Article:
There is spiritual force, which we could say is unchanging, and then there is the often shifting perception of social necessity. As humans, we have a generalized view of such matters suggesting one concern belongs to the heavens, while the other belongs to earth.
Still, this is the water planet.
In his valuable but now sadly overlooked work, The Geography Behind History, London University's William Gordon East (1902 - 1998) writes, "The conception of regions forms the main citadel of geography." He tells us that these regions are history's stage, and condition, though they do not determine the activities of man. Through the millennia, man himself has become the principal agent of geographical change. Over time, it is not the land but man's efforts that establish the very regions themselves.
We may well argue that the archetype of the process is China's epic relationship with its rivers. There are in fact more than 50,000 rivers in China, of which ten are regarded as important. Among these are several rivers considered as "great," as compared to all the world's rivers.
- Changjiang (Yangtze River). This is longest river in China, and the third longest in the world. It originates in the glaciers of Geladaindong Peak, in the Tanggula Mountain Range of the Tibetan Plateau. It enters the sea at Shanghai. Its catchment area is equivalent to one-fifth the entire land area of China. The Yangtse is now notable for the Three Gorges Dam.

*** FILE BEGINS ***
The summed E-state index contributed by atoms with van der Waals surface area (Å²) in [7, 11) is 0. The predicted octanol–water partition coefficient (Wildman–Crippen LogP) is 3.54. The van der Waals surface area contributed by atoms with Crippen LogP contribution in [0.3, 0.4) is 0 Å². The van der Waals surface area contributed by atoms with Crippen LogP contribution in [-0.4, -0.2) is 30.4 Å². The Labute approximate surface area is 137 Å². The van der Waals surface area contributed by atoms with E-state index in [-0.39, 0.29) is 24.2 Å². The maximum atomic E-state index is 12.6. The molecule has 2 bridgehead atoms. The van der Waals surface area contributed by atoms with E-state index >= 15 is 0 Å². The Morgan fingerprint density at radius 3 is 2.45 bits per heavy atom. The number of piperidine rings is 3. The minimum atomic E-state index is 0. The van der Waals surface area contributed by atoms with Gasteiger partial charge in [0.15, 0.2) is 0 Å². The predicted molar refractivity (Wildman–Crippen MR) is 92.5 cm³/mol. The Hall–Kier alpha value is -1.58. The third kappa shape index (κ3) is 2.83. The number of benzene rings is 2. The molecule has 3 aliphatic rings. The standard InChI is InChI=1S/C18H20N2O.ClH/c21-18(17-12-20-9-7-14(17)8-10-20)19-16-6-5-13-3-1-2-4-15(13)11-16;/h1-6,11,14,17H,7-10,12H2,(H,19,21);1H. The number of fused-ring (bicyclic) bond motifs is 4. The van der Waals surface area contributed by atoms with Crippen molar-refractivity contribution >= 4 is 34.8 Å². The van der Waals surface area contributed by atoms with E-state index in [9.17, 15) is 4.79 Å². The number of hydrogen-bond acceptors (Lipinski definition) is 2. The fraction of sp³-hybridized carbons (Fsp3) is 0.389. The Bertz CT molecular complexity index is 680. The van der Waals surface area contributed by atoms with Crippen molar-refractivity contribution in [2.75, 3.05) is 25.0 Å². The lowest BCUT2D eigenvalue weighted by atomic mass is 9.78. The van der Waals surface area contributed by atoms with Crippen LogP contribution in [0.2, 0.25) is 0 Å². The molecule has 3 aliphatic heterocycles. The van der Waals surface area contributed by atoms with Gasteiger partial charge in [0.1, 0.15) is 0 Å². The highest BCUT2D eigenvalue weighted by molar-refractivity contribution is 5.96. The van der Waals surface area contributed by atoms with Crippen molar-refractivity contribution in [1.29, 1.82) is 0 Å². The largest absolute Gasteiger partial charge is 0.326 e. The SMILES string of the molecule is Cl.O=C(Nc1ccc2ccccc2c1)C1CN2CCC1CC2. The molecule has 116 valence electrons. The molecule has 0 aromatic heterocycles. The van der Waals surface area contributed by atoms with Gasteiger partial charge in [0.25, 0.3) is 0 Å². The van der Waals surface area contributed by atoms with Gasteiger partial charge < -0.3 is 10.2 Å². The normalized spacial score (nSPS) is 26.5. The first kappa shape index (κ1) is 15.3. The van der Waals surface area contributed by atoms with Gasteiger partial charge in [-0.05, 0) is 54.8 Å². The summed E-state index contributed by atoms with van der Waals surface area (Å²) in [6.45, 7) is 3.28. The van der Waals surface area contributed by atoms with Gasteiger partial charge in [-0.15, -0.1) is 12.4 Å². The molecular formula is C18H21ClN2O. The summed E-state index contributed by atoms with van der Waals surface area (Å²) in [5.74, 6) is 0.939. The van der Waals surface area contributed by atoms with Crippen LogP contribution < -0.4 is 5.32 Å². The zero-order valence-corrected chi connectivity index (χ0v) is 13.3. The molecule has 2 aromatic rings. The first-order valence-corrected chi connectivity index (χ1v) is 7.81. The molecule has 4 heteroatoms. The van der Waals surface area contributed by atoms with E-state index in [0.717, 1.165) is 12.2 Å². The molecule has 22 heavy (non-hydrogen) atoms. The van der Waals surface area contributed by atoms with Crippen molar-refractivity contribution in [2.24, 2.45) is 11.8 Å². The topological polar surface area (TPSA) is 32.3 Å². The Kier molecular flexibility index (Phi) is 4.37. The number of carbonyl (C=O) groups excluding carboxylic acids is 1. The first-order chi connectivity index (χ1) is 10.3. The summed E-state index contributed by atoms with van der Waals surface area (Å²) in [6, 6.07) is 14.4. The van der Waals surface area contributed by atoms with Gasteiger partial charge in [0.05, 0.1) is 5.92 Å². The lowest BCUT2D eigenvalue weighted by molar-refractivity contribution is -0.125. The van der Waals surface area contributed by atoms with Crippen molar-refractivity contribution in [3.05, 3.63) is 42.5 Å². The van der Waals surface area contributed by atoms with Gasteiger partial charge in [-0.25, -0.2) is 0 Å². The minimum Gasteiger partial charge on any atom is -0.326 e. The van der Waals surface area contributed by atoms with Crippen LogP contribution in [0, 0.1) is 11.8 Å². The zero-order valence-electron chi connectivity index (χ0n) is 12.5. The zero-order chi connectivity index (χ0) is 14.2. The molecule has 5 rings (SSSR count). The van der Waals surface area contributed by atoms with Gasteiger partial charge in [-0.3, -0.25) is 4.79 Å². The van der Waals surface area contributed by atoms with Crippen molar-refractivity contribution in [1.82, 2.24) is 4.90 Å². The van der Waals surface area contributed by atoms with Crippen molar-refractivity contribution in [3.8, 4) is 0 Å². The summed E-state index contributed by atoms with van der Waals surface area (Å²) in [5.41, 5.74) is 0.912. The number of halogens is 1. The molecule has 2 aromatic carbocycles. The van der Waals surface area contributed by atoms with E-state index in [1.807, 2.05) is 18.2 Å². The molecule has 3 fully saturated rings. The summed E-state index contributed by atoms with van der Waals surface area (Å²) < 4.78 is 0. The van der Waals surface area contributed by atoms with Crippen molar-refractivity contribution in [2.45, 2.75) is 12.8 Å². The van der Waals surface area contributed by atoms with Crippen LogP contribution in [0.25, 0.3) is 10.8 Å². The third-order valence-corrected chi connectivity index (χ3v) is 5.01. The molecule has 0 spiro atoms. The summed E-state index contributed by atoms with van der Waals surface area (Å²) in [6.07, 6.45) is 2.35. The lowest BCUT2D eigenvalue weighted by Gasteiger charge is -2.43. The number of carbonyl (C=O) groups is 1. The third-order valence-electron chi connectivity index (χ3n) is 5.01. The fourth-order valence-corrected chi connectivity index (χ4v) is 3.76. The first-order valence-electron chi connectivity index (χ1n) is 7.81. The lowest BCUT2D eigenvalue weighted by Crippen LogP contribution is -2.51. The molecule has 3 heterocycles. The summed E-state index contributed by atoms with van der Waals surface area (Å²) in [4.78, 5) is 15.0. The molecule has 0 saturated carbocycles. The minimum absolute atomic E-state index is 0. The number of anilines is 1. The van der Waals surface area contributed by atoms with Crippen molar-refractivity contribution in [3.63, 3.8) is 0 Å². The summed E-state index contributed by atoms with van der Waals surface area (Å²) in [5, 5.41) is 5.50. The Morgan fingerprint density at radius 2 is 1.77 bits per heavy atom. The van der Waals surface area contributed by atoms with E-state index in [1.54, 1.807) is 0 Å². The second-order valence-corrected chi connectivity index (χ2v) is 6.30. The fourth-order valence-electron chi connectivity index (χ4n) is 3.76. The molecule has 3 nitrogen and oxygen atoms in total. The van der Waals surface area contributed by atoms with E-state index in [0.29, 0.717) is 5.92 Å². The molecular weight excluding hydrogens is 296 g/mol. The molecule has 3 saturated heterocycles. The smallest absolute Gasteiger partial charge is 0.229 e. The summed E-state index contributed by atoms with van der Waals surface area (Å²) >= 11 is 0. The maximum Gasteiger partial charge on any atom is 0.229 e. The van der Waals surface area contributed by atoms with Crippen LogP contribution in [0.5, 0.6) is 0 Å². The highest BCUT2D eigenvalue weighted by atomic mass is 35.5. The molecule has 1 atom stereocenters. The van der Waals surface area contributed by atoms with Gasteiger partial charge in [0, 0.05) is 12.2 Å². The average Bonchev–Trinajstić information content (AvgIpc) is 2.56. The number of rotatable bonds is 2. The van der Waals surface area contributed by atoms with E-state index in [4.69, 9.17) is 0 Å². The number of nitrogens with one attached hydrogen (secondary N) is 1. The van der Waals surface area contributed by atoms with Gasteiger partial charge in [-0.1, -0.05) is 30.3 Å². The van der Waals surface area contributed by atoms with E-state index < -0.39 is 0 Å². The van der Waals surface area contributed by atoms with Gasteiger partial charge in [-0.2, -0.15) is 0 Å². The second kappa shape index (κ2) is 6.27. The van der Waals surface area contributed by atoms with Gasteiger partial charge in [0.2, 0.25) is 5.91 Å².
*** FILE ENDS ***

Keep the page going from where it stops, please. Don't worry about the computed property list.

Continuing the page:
- Huanghe (Yellow River). This is the second longest river in China, and is regarded as the cradle of Chinese civilization. It originates in the basin of Yueguzonglie, in the Bayan Har range of the Kunlun Mountains of the Tibetan Plateau. It enters the sea at Kenli, in Shandong Province.
- Heilongjiang (Amur River). Sometimes known as the "Dragon River." This is the eleventh largest river in the world. It is China's northernmost major river, forming the majority of the northeastern boundary with Russia. It originates in Mongolia and empties into the sea at Okhostsk.
- Songhuajiang (Sungari River). This is the largest tributary of the Heilongjiang, in northeast China.
- Zhujiang (Pearl River). This is the third longest river in China, after the Yangtze and Yellow Rivers, and the second largest in volume. Actually a river system, it originates at the confluence of three rivers, the Xijiang (west) Beijiang (north), and Dongjiang (east), generally in Yunnan, Guizhou, Guangxi, and Guangdong Provinces. It enters the sea between Hong Kong and Macau.
- Yaluzangbujiang (Tsangpo-Brahmaputra River). For a thousand miles, this is the highest river in the world. This river originates in southwestern Tibet, in the Jima Yangzong glacier, near Mount Kailish. It first flows east and then turns south to merge with the Ganges and empty into the Indian Ocean. Along its length is found the largest canyon in the world.
- Lancangjiang (Mekong River). This is the longest river is Southeast Asia, It originates in the Tanggula Mountain Range of the Tibetan Plateau. It empties into the Pacific Ocean in southern Viet-Nam.
- Nujiang (Salween River). This river originates from the southern slope of the Tanggula Mountain Range, flows north to south through Tibet and Yunnan Province, enters Burma, and empties into the Andaman Sea.